Rock-slope failure following Late Pleistocene deglaciation on tectonically stable mountainous terrain

Colin Ballantyne, Graeme Sandeman, John Stone, Peter Wilson

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    The ages of 31 postglacial rock-slope failures (RSFs) in Scotland and NW Ireland, derived from 89 cosmogenic isotope exposure ages, are employed to analyse the temporal pattern of failure and its relationship to the timing of deglaciation, rates of glacio-isostatic crustal uplift and periods of rapid climate change. RSF ages span almost the whole period since ice-sheet retreat, from 18.2 ± 1.2 ka to 1.7 ± 0.2 ka, or from 17.1 ± 1.0 ka to 1.5 ± 0.1 ka, depending on the production rate used in 10Be age calculation, but catastrophic failure of rock slopes was ∼4.6 times more frequent prior to ∼11.7 ka than during the Holocene. 95% of dated RSFs at sites deglaciated during retreat of the last ice sheet occurred within ∼5400 years after deglaciation, with peak RSF activity 1600–1700 years after deglaciation. This time lag is inferred to represent (1) stress release initiated by deglacial unloading, leading to (2) time-dependent rock mass strength degradation through progressive failure plane development, and ultimately (3) to either spontaneous kinematic release or failure triggered by some extrinsic mechanism. By contrast, 11 dated RSFs at sites reoccupied by glacier ice during the Younger Dryas Stade (YDS) of ∼12.9–11.7 ka exhibit no clear temporal pattern, suggesting that glacial reoccupance during the YDS was ineffective in preconditioning a renewed cycle of enhanced RSF activity. Comparison of timing of individual RSFs with that of deglaciation and rapid warming events at ∼14.7 ka and ∼11.7 ka suggests that glacial debuttressing, enhanced joint water pressures during deglaciation and thaw of permafrost ice in rock joints could have triggered failure in only a small number of cases. Conversely, the timing of maximum RSF activity following ice-sheet deglaciation corresponds broadly with maximum rates of glacio-isostatic crustal uplift, suggesting that the two are linked by enhanced seismic activity. A seismic failure trigger is consistent with full-slope failure at all sites where failure planes are clearly defined. Our results indicate that numerous RSFs must have occurred in areas that were reoccupied by glacier ice during the YDS, but have not been identified because runout debris was removed by YDS glaciers. More generally, they provide the first reliably-dated body of evidence to support the view that retreat of the last ice sheets in tectonically-stable mountainous terrain initiated a period of enhanced rock slope failure due to deglacial unloading and probably Lateglacial seismic activity, implying that most undated RSFs in such areas are probably of Lateglacial or very early Holocene age. They also demonstrate, however, that a low frequency of RSF activity extended throughout the Holocene.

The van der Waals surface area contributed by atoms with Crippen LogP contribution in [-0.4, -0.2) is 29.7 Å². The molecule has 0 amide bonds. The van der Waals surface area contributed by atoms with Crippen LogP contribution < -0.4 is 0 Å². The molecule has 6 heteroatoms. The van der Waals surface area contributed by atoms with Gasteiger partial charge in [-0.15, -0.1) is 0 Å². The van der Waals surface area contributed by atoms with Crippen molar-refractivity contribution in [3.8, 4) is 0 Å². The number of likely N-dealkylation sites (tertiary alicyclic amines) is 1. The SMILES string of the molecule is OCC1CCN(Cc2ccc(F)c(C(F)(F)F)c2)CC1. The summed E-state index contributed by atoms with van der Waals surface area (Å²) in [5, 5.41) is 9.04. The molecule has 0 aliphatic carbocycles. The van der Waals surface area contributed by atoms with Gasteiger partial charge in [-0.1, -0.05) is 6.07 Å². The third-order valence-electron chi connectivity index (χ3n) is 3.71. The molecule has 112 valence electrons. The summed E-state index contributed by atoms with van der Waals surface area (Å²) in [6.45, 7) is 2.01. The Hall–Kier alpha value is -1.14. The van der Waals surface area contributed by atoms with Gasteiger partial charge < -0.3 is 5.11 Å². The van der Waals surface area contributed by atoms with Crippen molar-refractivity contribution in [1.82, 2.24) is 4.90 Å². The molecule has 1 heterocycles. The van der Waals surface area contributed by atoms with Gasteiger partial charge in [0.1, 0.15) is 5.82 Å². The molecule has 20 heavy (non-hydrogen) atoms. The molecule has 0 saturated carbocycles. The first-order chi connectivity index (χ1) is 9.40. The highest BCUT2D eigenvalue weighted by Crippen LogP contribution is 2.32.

Original languageEnglish
    Pages (from-to)144-157
    Number of pages14
    JournalQuaternary Science Reviews
    Early online date21 Jan 2014
    Publication statusPublished - 15 Feb 2014


    • Rock-slope failure
    • Paraglacial
    • Stress-release
    • Palaeoseismicity
    • Cosmogenic isotopes


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